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Your thoughts on Dr Perlmutter please.

Answered on November 20, 2013
Created November 19, 2013 at 11:39 PM

I recently listened to a podcast on Robb wolfs paleo solution with Dr Perlmutter as the guest speaker.

heres the link. http://robbwolf.com/2013/09/17/episode-200-guest-dr-perlmutter/

The guy seems to know his stuff & Robb wolf was certainly impressed with him. Dr Perlmutter seemed to have a very heavy stance on gluten, saying it is the cause of degenerative brain diseases among issues. It was a very good podcast indeed, my only concerns were, he said that gluten is basically bad for everyone & eating carbs above 60-80 grams per day wasn't desirable for us. This last one pricked my ears a bit as i've shifted from low carb <40 to eating white potatoes & white rice for the past year & not counting carbs. I would be interested on any views on this guy & his statement. I would be especially interested in what @foreveryoung has to say on this matter as i know this guy definitely isn't carbophobic. Thanks in advance for any input.

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Be803dcde63e3cf5e21cc121097b8158

(529)

on November 20, 2013
at 01:14 PM

This is veering off-topic, but yes, I understand the arguments for not eating soy -- I just don't take them very seriously. I eat traditionally prepared, non-GMO soy, and I believe it's likely healthful. Have you spent much time in Asian countries? Paleo is quite western-centric, and I think it tends to shape beliefs to fit that perspective.

Be803dcde63e3cf5e21cc121097b8158

(529)

on November 20, 2013
at 01:00 PM

Yes, I was referring to the same China :) Perhaps you've misunderstood my comment. I am talking about traditional rice based diets. I don't believe there's evidence to show that such diets produce higher rates of neurological disease.

96440612cf0fcf366bf5ad8f776fca84

(19463)

on November 20, 2013
at 12:35 PM

We really need to stop buying into the media's mythical portrayal of Asian food items another example: they also didn't traditionally eat tons of soy like the media said - they ate tiny amounts, and what little they ate was actually fermented for long periods of time - a far cry from tofu and soy sauce you see on the shelves in supermarkets - even so, they're not beneficial foods, they were used by monks to shut down sexual cravings.

96440612cf0fcf366bf5ad8f776fca84

(19463)

on November 20, 2013
at 12:35 PM

Oh, you mean, the same China whose rates of diabetes are higher than the USA's?

http://blogs.wsj.com/chinarealtime/2013/09/04/diabetes-cases-are-on-rise-in-china/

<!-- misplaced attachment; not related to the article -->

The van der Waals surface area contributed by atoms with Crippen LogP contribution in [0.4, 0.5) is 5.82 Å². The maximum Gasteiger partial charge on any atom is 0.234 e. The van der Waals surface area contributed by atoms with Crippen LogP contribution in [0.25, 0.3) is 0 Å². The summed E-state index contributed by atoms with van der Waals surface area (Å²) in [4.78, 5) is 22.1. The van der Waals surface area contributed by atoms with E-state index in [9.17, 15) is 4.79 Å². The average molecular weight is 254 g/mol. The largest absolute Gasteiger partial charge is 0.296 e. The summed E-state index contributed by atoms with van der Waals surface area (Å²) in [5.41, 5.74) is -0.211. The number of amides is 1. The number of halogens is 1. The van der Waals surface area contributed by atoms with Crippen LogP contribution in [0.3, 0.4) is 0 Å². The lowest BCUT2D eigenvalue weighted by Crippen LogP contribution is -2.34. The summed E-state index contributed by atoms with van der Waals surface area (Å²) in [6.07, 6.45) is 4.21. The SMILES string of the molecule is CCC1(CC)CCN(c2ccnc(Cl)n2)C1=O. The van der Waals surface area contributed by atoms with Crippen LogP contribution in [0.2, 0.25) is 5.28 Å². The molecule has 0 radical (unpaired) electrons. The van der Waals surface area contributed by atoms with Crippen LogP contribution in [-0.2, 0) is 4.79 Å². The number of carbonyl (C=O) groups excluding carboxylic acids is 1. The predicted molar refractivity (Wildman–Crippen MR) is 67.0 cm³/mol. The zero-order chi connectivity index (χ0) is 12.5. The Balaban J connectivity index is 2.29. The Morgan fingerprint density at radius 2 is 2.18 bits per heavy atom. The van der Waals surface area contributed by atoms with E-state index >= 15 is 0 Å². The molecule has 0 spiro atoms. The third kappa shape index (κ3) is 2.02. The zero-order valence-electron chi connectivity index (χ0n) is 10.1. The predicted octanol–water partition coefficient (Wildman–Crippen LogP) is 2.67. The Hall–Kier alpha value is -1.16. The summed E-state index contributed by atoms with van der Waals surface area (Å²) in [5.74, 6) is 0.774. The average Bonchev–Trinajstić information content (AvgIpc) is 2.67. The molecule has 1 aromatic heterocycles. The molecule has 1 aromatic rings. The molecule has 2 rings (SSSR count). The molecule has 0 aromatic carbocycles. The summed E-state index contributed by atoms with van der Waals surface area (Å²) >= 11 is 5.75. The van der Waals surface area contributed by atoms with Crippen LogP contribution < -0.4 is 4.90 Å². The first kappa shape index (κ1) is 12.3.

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2 Answers

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A290e65929059a692504949cc6fe3e6a

on November 20, 2013
at 04:08 PM

I've found that most of the time, if advice comes with a "zero tolerance...or else" guidance, it's usually hyperbolic. I've listened to several interviews with Dr. Perlmutter, and while he is an intelligent person, I can't get behind his guidance.

For those who are struggling with metabolic disorder, his prescription is likely very helpful, but I don't agree that it is a panacea appropriate for all people.

0
Be803dcde63e3cf5e21cc121097b8158

on November 20, 2013
at 12:15 PM

His dietary advice is to get into ketosis and avoid starches, fruits and other sources of sugar -- it's your only hope of preventing dementia!

I'd love to hear what he has to say about the neurological health of North Asians. You know, that giant population that eats rice with every meal and is generally a lot healthier than their western counterparts.

I read his book, and compared to most of the good Paleo works published in the last 2-3 years, the diet sounded horribly out of date.

When it comes to treating neurological disease, his advice is probably spot on. The issue -- and we've seen this so many times with VLC diets -- is that it's not automatically optimal for everyone, including people who don't have these diseases and maybe never will.

96440612cf0fcf366bf5ad8f776fca84

(19463)

on November 20, 2013
at 12:35 PM

Oh, you mean, the same China whose rates of diabetes are higher than the USA's?

http://blogs.wsj.com/chinarealtime/2013/09/04/diabetes-cases-are-on-rise-in-china/

96440612cf0fcf366bf5ad8f776fca84

(19463)

on November 20, 2013
at 12:35 PM

We really need to stop buying into the media's mythical portrayal of Asian food items another example: they also didn't traditionally eat tons of soy like the media said - they ate tiny amounts, and what little they ate was actually fermented for long periods of time - a far cry from tofu and soy sauce you see on the shelves in supermarkets - even so, they're not beneficial foods, they were used by monks to shut down sexual cravings.

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